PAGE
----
Development project unsound on several fronts

(re: Land deal not a good idea, Letters, Western News, Oct. 25)

I am responding to Mr. Horejsi’s letter regarding the 600-house development on the west side of Okanagan Lake by the Penticton Indian Band and enthusiastically supported by Penticton city council, tourism and the Chamber of Commerce, as another example of constant mindless growth.

Since Mr. Horejsi covered the negatives of irreversible destruction of native habitat, excessive future demand on our already finite water supply, urban sprawl, servicing and local job creation, I want to mention other dynamics to be considered.

Given the current slowing of the world economy, including British Columbia and Canada, it is unsettling that some people continue to put the economic cart before the horse of fiscal and social responsibility.

This proposed development will not increase the supply of much needed affordable housing in Penticton.

Rather, as a recent public relations media statement noted, this development is aimed at high-end consumers, most of whom will not live here permanently as full-time residents.

These homes will be summer cottages for foreign investors, oil-patch workers, overpaid professional athletes, CEOs, speculators and the like, not to mention the snowbirds.

I can attest to the above right here in little Summerland. In fact, the snowbirds will be the only native species still living on that land.

Young families, that are needed to keep the schools open and the economy growing, will not be able to get a piece of this pie in the sky, no matter how many low-paying local jobs are produced.

Proposed developments like this when the world is on the verge of total collapse is irresponsible and short-sighted.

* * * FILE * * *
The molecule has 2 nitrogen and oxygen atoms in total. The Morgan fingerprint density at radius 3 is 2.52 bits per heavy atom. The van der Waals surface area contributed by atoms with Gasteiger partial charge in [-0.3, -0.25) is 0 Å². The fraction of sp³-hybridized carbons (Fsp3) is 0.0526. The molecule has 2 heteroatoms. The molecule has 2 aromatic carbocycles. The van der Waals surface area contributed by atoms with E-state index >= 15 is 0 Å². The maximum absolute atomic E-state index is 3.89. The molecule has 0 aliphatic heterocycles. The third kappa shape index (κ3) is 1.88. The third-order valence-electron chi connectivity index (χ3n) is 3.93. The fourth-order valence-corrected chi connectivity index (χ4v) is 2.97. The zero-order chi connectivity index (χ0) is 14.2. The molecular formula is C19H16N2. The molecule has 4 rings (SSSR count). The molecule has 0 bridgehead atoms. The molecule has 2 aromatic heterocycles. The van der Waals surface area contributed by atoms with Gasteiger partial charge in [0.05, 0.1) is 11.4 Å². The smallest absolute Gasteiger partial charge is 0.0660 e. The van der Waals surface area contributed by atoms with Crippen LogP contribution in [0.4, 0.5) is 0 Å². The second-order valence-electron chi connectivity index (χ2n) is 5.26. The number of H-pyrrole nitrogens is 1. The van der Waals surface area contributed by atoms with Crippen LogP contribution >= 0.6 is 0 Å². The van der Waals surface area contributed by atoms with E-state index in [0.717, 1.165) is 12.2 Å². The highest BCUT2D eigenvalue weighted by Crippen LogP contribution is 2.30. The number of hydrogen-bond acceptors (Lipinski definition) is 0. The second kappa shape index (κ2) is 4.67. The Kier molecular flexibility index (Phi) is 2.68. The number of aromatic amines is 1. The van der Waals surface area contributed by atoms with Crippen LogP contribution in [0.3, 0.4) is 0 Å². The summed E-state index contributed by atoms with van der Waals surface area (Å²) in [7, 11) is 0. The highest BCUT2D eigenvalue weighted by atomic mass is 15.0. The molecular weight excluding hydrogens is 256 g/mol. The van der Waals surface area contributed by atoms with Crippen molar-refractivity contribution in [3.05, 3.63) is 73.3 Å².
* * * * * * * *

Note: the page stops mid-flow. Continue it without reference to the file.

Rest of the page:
It will borrow heavily on our natural resources and future generations, leaving them with few options for a healthy environment and livelihood.

Despite the 20-year phase in development plan I am very concerned,based on what I have seen with other such developments, that large patches of native grassland will be destroyed in anticipation of the next phase of buyers who may never arrive, leaving a wasteland devoid of all but weeds and invasive plants.

Laurie Rockwell

Summerland

 

 

 

Just Posted

Penticton man pleads guilty to creating a chid porn forum

Tyler Walker was instrumental in creating a forum online and was involved in moderating others

Accident blocks traffic

Accident in Penticton on Duncan Avenue

Donate your parking fines to 100 Homes

Parking tickets issued for the remainder of the month are now payable to the housing initiative

Quiet time for Santa at OSNS

Quiet Santa visits the child and youth development centre again this year.

Penticton ANAVETS members want information on club closure

Club members haven’t been told when, or if, their club will reopen

Me Too At Work: Sexual assault and harassment in the B.C. workplace

Introducing an in-depth look at who is affected and what can be done

More than 20,000 pounds of garbage removed from riverside homeless camps

Two camps taken down last week on the banks of the Fraser and Chilliwack rivers

Suspect in Revelstoke standoff killed himself: RCMP

Mohammadali Darabi, suspect in the Calgary homicide of his roommate, was stopped in Revelstoke

Clinton visits Vancouver, applauds Trudeau, celebrates Democrats’ win in Alabama

Clinton told crowd she cheered when Prime Minister Justin Trudeau appointed the country’s first gender-balanced cabinet.

VIDEO: Salt Spring Islanders ferry piano to their floating home

Everyone enjoys a little music on the water, but not everyone has a piano on their boat

Bomb detonated in Kamloops neighbourhood

Kamloops RCMP are investigating after an improvised explosive device was detonated Wednesday morning

No More Shootouts: Strong defence will be Canada’s backbone at world juniors

Head coach doesn’t want a situation where a hot goalie or a lucky bounce can determine a team’s fate

Proposed snowmobiles along Sicamous roads concern RCMP

RCMP, ICBC and province not yet on-board with proposed off-road bylaw in the B.C. Interior

‘Assemble your own meal’ kits grow into $120M industry in Canada

Kits offer a middle ground between eating out and grocery shopping

Most Read